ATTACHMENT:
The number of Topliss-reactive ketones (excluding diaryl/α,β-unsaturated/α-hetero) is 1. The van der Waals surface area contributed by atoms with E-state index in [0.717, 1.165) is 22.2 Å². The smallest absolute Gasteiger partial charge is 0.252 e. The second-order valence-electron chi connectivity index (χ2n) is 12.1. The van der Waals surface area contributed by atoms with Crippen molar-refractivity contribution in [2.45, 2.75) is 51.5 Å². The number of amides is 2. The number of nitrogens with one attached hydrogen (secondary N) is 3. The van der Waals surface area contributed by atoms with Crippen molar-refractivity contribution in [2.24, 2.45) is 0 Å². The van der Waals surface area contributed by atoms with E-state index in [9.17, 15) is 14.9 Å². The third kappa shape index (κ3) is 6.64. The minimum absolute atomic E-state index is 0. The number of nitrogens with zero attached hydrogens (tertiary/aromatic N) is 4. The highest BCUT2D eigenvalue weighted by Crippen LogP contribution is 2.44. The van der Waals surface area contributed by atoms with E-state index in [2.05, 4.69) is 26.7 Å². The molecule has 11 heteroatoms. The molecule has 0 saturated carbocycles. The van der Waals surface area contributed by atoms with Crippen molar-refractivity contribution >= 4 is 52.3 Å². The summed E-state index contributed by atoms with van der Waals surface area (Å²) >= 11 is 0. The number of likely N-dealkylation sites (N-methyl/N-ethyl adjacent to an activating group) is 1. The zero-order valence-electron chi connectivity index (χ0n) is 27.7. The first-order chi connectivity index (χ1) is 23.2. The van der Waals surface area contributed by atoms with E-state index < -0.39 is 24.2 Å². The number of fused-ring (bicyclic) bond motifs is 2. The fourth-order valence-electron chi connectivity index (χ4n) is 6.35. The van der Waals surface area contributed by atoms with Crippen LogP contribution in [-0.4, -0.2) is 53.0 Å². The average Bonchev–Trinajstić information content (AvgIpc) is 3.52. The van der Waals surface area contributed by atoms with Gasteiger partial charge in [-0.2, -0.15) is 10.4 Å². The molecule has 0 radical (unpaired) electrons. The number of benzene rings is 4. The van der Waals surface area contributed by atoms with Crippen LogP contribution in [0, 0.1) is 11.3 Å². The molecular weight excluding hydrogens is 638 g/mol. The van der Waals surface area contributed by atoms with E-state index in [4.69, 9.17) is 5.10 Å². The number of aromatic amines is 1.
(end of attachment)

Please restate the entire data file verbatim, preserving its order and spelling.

The number of Topliss-reactive ketones (excluding diaryl/α,β-unsaturated/α-hetero) is 1. The van der Waals surface area contributed by atoms with E-state index in [0.717, 1.165) is 22.2 Å². The smallest absolute Gasteiger partial charge is 0.252 e. The second-order valence-electron chi connectivity index (χ2n) is 12.1. The van der Waals surface area contributed by atoms with Crippen molar-refractivity contribution in [2.45, 2.75) is 51.5 Å². The number of amides is 2. The number of nitrogens with one attached hydrogen (secondary N) is 3. The van der Waals surface area contributed by atoms with Crippen molar-refractivity contribution in [2.24, 2.45) is 0 Å². The van der Waals surface area contributed by atoms with E-state index in [9.17, 15) is 14.9 Å². The third kappa shape index (κ3) is 6.64. The minimum absolute atomic E-state index is 0. The number of nitrogens with zero attached hydrogens (tertiary/aromatic N) is 4. The highest BCUT2D eigenvalue weighted by Crippen LogP contribution is 2.44. The van der Waals surface area contributed by atoms with E-state index in [2.05, 4.69) is 26.7 Å². The molecule has 11 heteroatoms. The molecule has 0 saturated carbocycles. The van der Waals surface area contributed by atoms with Crippen molar-refractivity contribution >= 4 is 52.3 Å². The summed E-state index contributed by atoms with van der Waals surface area (Å²) >= 11 is 0. The number of likely N-dealkylation sites (N-methyl/N-ethyl adjacent to an activating group) is 1. The zero-order valence-electron chi connectivity index (χ0n) is 27.7. The first-order chi connectivity index (χ1) is 23.2. The van der Waals surface area contributed by atoms with E-state index < -0.39 is 24.2 Å². The number of fused-ring (bicyclic) bond motifs is 2. The fourth-order valence-electron chi connectivity index (χ4n) is 6.35. The van der Waals surface area contributed by atoms with Crippen LogP contribution in [-0.4, -0.2) is 53.0 Å². The average Bonchev–Trinajstić information content (AvgIpc) is 3.52. The van der Waals surface area contributed by atoms with Gasteiger partial charge in [-0.2, -0.15) is 10.4 Å². The molecule has 0 radical (unpaired) electrons. The number of benzene rings is 4. The van der Waals surface area contributed by atoms with Crippen LogP contribution in [0, 0.1) is 11.3 Å². The molecular weight excluding hydrogens is 638 g/mol. The van der Waals surface area contributed by atoms with E-state index in [4.69, 9.17) is 5.10 Å². The number of aromatic amines is 1.